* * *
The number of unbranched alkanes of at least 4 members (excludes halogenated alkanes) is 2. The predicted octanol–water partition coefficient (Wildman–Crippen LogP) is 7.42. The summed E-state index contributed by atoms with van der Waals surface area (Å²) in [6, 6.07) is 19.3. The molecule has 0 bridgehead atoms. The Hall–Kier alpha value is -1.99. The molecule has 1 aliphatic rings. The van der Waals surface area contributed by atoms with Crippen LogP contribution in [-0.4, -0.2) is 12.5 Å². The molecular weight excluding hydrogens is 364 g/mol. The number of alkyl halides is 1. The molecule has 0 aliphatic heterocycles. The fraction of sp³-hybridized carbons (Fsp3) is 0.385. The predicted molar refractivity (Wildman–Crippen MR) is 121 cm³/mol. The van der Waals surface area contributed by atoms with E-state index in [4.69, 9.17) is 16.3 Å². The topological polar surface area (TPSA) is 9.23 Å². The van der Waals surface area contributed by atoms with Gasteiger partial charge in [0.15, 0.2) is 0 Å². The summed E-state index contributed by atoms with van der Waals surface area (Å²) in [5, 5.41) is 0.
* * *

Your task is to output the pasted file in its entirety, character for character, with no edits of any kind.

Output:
The number of unbranched alkanes of at least 4 members (excludes halogenated alkanes) is 2. The predicted octanol–water partition coefficient (Wildman–Crippen LogP) is 7.42. The summed E-state index contributed by atoms with van der Waals surface area (Å²) in [6, 6.07) is 19.3. The molecule has 0 bridgehead atoms. The Hall–Kier alpha value is -1.99. The molecule has 1 aliphatic rings. The van der Waals surface area contributed by atoms with Crippen LogP contribution in [-0.4, -0.2) is 12.5 Å². The molecular weight excluding hydrogens is 364 g/mol. The number of alkyl halides is 1. The molecule has 0 aliphatic heterocycles. The fraction of sp³-hybridized carbons (Fsp3) is 0.385. The predicted molar refractivity (Wildman–Crippen MR) is 121 cm³/mol. The van der Waals surface area contributed by atoms with E-state index in [4.69, 9.17) is 16.3 Å². The topological polar surface area (TPSA) is 9.23 Å². The van der Waals surface area contributed by atoms with Gasteiger partial charge in [0.15, 0.2) is 0 Å². The summed E-state index contributed by atoms with van der Waals surface area (Å²) in [5, 5.41) is 0.